8 ways to consolidate debt

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If you find yourself continually worrying about debt, it’s time to seek out some solutions. Greg Pahl, co-author of

The Unofficial Guide to Beating Debt

, and Virginia Morris, co-author of The Wall Street Journal Guide to Understanding Money & Investing, offer these suggestions on consolidating your debt.

1. Credit card transfers.
Rate surfing only makes sense if you can pay off your outstanding debt within the time frame of the low introductory rate. “By the time you do all the transferring, the introductory period is over,” Pahl says. “I get this stuff in the mail a lot. You really have to read it carefully. The change of a word or two can change the whole thrust of the promotion.”

To look for the credit cards with the lowest rates, use Bankrate.com’s credit card search engine.

2. Home equity loans.
They’re inexpensive, relatively easy to obtain and they may offer a tax deduction for the interest portion of the loan. The downside is that the collateral for the loan is the house. “A home equity loan can be an extremely useful strategy if it’s used properly,” Pahl says, “but people need to have their eyes open and understand the implications.”

The other disadvantage is the low-pressure repayment terms. “Most lenders aren’t in a hurry for you to pay it back. The leisurely repayment schedule isn’t part of your goal,” he says. “Your new monthly payment should be at least as large as your previous monthly payments — if you want to really make progress. If you can pay more, you should, because you’ll pay it off faster.”

Bankrate.com’s home equity search engine lets you find the lowest rates for variable-rate home equity lines of credit and fixed-rate home equity loans.

3. Retirement funds.
Most employers will allow loans from a 401(k) or other retirement plan, but this should only be used if you have no other choice. The interest is almost never tax-deductible, but you’re paying interest to yourself instead of a bank, Pahl says. If you can’t pay it back within five years, the IRS will assess taxes and penalties. Also, if you quit your job, your employer will call the loan in full when you leave. Accessing retirement funds does offer a way of lowering your payments and speeding up the debt-repayment process.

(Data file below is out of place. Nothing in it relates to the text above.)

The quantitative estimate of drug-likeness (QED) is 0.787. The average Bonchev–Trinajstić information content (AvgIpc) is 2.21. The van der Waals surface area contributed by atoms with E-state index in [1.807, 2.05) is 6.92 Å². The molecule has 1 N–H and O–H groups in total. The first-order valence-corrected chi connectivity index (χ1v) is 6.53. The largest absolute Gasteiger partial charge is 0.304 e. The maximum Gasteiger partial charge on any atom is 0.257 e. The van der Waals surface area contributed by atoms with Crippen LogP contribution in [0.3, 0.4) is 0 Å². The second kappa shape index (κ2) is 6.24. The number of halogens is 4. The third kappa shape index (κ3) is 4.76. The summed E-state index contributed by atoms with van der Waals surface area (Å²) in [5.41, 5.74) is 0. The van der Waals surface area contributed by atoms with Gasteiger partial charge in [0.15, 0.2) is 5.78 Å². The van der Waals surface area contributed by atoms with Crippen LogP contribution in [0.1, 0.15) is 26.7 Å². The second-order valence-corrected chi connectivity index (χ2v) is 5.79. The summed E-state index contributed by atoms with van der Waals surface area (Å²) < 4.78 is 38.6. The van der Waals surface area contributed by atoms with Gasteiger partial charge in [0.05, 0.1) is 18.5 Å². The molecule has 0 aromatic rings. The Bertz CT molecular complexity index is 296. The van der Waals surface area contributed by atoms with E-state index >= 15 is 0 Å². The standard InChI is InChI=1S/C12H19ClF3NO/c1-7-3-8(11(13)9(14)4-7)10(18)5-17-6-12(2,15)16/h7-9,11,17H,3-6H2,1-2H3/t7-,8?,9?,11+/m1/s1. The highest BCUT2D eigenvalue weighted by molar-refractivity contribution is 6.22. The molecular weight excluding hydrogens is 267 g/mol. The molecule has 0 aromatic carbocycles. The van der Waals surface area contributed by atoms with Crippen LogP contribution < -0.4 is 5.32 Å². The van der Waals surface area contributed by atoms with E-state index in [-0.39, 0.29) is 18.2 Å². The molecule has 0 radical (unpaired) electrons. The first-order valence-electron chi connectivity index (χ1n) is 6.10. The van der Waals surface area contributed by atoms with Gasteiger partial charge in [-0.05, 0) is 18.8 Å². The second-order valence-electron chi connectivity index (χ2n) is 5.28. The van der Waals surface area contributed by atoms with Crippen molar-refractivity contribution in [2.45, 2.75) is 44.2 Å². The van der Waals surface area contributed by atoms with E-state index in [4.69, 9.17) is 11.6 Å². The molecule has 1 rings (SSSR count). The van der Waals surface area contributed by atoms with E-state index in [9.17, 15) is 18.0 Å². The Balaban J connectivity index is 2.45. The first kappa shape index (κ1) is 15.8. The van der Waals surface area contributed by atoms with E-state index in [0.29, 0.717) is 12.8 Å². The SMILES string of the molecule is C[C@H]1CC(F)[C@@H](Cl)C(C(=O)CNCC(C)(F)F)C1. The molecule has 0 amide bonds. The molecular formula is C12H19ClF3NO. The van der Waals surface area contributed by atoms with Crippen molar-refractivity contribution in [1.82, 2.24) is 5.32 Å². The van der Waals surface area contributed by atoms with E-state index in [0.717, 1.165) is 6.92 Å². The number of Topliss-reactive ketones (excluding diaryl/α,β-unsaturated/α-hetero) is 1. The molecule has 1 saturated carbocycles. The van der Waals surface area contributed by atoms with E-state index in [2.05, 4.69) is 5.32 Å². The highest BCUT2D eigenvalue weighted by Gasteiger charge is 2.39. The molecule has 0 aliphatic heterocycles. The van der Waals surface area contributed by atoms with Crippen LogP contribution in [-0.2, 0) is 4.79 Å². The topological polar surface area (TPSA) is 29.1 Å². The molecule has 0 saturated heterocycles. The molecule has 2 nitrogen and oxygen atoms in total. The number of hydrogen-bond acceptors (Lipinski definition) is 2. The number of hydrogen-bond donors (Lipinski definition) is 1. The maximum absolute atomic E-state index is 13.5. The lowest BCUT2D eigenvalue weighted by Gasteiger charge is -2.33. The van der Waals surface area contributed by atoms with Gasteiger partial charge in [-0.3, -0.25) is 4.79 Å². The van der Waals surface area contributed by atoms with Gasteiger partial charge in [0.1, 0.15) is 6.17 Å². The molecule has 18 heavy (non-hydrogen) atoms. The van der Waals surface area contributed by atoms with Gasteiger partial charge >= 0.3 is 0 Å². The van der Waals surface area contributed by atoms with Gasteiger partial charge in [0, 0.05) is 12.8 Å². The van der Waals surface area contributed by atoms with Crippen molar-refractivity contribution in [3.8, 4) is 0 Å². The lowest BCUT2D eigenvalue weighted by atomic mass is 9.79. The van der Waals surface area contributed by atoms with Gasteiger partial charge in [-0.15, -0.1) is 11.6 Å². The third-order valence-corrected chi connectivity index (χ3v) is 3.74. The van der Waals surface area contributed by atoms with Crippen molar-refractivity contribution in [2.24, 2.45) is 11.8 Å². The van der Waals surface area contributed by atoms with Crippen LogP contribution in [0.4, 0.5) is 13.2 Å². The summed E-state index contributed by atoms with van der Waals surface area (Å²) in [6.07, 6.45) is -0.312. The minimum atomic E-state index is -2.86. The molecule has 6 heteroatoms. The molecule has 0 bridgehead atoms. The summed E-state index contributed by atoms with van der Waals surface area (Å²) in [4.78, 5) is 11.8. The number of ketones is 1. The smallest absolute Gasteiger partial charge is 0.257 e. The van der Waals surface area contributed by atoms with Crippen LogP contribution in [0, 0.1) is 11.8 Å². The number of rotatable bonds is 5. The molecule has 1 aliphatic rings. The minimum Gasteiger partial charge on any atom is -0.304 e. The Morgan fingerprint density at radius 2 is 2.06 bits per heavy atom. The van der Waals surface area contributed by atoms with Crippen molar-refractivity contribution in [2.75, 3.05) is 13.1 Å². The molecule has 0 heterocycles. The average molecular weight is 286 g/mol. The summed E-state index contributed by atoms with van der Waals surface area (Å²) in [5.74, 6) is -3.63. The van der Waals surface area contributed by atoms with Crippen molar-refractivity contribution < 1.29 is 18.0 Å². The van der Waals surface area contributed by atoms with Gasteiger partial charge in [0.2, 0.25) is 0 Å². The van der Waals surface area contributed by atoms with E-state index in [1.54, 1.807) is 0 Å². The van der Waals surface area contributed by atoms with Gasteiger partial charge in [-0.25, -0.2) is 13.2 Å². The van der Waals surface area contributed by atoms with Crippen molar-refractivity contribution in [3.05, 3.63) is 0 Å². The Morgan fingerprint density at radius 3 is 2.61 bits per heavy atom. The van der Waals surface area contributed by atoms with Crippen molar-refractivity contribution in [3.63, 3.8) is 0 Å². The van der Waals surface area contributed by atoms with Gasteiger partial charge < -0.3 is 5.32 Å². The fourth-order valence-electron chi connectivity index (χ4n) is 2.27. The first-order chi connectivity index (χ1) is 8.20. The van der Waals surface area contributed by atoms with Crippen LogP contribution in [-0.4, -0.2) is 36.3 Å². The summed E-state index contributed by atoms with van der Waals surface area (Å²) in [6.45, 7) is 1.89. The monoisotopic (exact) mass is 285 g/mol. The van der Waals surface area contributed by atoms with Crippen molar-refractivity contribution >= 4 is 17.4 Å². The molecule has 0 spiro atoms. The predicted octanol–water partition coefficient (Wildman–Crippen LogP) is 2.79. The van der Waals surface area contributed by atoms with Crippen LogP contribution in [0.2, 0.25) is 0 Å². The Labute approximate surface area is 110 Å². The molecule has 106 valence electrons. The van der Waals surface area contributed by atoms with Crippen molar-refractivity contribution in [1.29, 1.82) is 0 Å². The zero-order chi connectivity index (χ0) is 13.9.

4. Life insurance.
If you have whole-life insurance, you can borrow against its value. There’s no time limit and, Pahl says, “You don’t really have to pay it back at all. If you don’t pay it back, the amount of the loan is deducted from the benefits paid to your beneficiaries, so you probably want to pay it back.”

5. Family and friends.
Financial advisers, Pahl included, are universal in their advice that personal loans are a great way to destroy a relationship. Still, he says, it’s an option. “If you’ve got a rich relative who offers to help you through a tight spot, maybe you should just be gracious about it. Just get it all in writing and make sure you pay them back.”

6. Your credit union.
Credit unions generally have lower interest rates and fees on loans. If you’re not a member, check with your employer, family members or organizations of which you’re a member to see if you’re eligible to join one.

7. A nonprofit consumer credit counseling agency.
Morris says this actually should be your first stop. Experts in helping consumers get out of debt, they work with creditors regularly to get late fees waived and interest rates reduced. “They’ve heard it all. Nothing you will tell them will shock them,” Morris says. “What they often will do is, rather than consolidating debt, you pay them a fixed amount and they pay it out to your creditors. It’s a kind of discipline that can be helpful. It’s enforcing a change in spending habits. For the person who is serious about getting out of debt, that’s a solution.”

8. Renegotiate the terms with your primary lender.
“A mortgage lender would rather renegotiate than repossess your home,” Morris says. “They can say no, but you can go to them and say, ‘I know I’m behind. Can we stretch out the payments?’ It’s an upfront relationship. They do lose money if you default. Most lenders will renegotiate.”

Pat Curry is a freelance writer based in Georgia.

— Updated: April 28, 2005